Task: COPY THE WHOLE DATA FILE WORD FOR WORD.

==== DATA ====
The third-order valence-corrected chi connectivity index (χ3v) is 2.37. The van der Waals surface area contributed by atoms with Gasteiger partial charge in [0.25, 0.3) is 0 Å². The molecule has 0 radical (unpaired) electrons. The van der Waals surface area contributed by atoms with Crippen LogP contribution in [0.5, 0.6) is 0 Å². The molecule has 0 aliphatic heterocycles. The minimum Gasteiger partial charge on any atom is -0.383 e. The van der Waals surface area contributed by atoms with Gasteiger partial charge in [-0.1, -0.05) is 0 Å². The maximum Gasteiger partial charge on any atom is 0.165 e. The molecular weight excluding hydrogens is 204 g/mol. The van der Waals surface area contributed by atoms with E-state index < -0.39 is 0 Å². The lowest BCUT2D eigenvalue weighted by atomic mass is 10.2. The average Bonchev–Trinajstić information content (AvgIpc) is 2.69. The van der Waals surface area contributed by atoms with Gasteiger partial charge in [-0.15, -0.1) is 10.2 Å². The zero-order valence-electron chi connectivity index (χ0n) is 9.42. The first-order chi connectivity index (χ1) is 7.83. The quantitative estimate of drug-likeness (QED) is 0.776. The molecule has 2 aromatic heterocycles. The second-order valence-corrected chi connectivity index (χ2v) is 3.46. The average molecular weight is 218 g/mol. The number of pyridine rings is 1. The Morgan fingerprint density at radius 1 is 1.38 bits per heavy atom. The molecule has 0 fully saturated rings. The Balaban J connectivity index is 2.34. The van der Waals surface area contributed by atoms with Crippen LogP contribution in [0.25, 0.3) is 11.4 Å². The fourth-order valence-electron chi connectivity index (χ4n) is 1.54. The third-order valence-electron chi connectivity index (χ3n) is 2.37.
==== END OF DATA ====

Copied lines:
The third-order valence-corrected chi connectivity index (χ3v) is 2.37. The van der Waals surface area contributed by atoms with Gasteiger partial charge in [0.25, 0.3) is 0 Å². The molecule has 0 radical (unpaired) electrons. The van der Waals surface area contributed by atoms with Crippen LogP contribution in [0.5, 0.6) is 0 Å². The molecule has 0 aliphatic heterocycles. The minimum Gasteiger partial charge on any atom is -0.383 e. The van der Waals surface area contributed by atoms with Gasteiger partial charge in [-0.1, -0.05) is 0 Å². The maximum Gasteiger partial charge on any atom is 0.165 e. The molecular weight excluding hydrogens is 204 g/mol. The van der Waals surface area contributed by atoms with E-state index < -0.39 is 0 Å². The lowest BCUT2D eigenvalue weighted by atomic mass is 10.2. The average Bonchev–Trinajstić information content (AvgIpc) is 2.69. The van der Waals surface area contributed by atoms with Gasteiger partial charge in [-0.15, -0.1) is 10.2 Å². The zero-order valence-electron chi connectivity index (χ0n) is 9.42. The first-order chi connectivity index (χ1) is 7.83. The quantitative estimate of drug-likeness (QED) is 0.776. The molecule has 2 aromatic heterocycles. The second-order valence-corrected chi connectivity index (χ2v) is 3.46. The average molecular weight is 218 g/mol. The number of pyridine rings is 1. The Morgan fingerprint density at radius 1 is 1.38 bits per heavy atom. The molecule has 0 fully saturated rings. The Balaban J connectivity index is 2.34. The van der Waals surface area contributed by atoms with Crippen LogP contribution in [0.25, 0.3) is 11.4 Å². The fourth-order valence-electron chi connectivity index (χ4n) is 1.54. The third-order valence-electron chi connectivity index (χ3n) is 2.37.